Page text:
Can I upgrade a cheaper motor controller to handle more current?

I know the answer to "Can I do [blank]?" is always "Yes!... with enough time and effort."  I'm looking more for the economical breakdown of how to figure if it's worth the time and effort to do a mod, or if it's "better" to just buy off-the-shelf.

I have a 250W motor controller for a 250W motor on a small scooter.  I have recently come upon a 500W motor, same voltage and also PMDC just like the 250W.  Now, I'm assuming that the main difference between the two is probably the number/quality of the transistors being used to control current.  So I'm thinking it's reasonable that if I were to just "double" the transistors, I could get "double" the current.  (P=V*I and all)  

Of course, make sure heatsink can handle dissipations, might run into current limiting if there's some current sensing happening, etc... but in short, is my train of thought correct or at least headed in the right direction?  I find there's a bit of a gap between "Introduction to PWM/ESCs 101!" and "DIY Motor Controllers from SCRATCH!" that isn't very well documented.  I think I'm fitting in right there.

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I had similar thoughts when I upgraded my old scooter.

Of course you can buy properly rated controllers for good money but I did not want to have useless controller collecting dust.

On my controller everything was sealed in resin only the heatsink mounted to it was not covered in black.

After a lot of scratching and burning my fingers with the heat gun I was able to remove most of the resin so I could take the electronics out of the plastic cover and gain access to what is on the heatsink.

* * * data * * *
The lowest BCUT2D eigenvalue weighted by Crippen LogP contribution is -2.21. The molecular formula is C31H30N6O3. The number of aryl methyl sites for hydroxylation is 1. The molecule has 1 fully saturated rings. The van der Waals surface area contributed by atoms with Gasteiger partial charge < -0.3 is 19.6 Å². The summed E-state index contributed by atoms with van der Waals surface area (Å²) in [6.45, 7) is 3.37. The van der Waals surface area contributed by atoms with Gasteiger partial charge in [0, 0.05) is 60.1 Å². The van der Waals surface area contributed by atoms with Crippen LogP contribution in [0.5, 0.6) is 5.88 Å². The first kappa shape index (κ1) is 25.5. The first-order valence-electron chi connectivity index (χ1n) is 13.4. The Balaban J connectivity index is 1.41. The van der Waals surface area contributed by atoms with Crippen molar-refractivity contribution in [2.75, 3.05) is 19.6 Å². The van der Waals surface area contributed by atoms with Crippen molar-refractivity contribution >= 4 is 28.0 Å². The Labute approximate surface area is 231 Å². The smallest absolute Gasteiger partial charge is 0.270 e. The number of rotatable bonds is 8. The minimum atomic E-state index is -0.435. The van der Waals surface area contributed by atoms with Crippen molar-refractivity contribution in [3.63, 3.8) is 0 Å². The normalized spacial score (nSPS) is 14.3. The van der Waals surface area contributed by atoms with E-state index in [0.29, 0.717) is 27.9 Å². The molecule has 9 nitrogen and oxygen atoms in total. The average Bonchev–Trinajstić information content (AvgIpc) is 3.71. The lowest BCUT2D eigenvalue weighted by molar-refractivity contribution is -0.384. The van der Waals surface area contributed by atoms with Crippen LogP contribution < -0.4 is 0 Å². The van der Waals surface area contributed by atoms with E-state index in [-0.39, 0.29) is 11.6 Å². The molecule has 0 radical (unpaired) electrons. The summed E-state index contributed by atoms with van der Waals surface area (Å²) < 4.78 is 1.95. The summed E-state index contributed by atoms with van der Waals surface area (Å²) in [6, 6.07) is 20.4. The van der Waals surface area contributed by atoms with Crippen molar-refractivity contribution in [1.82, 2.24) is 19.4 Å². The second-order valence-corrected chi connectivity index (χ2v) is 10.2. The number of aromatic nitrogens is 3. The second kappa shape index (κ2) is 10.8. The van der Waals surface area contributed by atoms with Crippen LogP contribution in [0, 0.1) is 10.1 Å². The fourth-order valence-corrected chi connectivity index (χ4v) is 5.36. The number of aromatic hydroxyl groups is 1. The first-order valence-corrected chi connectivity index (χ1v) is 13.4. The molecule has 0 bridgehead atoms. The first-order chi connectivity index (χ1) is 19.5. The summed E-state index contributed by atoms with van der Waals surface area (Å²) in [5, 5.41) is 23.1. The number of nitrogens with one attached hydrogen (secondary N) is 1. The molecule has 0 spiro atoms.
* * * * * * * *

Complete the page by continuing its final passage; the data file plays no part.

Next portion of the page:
No markings on the transistor so I had to use my trusted tester to figure out it was a power mosfet.

Getting something in the 25A range was next to impossible so I used 3 TIP142 in parallel on a slightly bigger heatsink.

To get more cooling than inside the scooter I cut a square hole in the front for the heat sink to get fresh air.

Worked like a charm for several years until I finally sold the scooter.

Three TIP142 NPN Darlington will give you 30A at a slightly higher voltage drop BUT these bipolar transistors are not good at sharing a current load equally..

Usually paralleling power resistors we pot a small value emitter resistor what did you do ?

Good one!

Thanks for the reminder.

Original circuit had a 2Ohm shunt on the emitter, I had nothing of that value in a pack of three so I opted for three hand wound resistors made from Nichrome wire.

If I remember correctly I used a value of 3Ohms each.

They were made by winding the wire on a small glass stirring rod and left outside the original electronics with a small cover.

I know at highe amps transistors in parallel like to heat up quite uneven but I did not notice any problems during use.

That was all many years ago and today I would simply order a controller like this:

http://www.ebay.com.au/itm/Neu-30A-Max-40A-50V-150...

and rewire the potentiometer into the handle on the scooter.

If you look around you often find new things cheaper than the price for upgrading somthing old.

jongscx (author)  Downunder35m2 years ago

That's true, this would also apply to buying something new cheap then upgrading it to a more expensive "version". Effectively, a controller is a sandwich of Control and Power circuitry, to save money, manufacturers will just reuse the Control portion. Often, they'll also just reuse the Power and leave components unpopulated.

Yeaa China is sucking us in (then one day we will pay)

I got ten UV lasers for $ 29

BTW you mean 2_Ohm and 3 Ohms not 20 or 30, Yes ? :)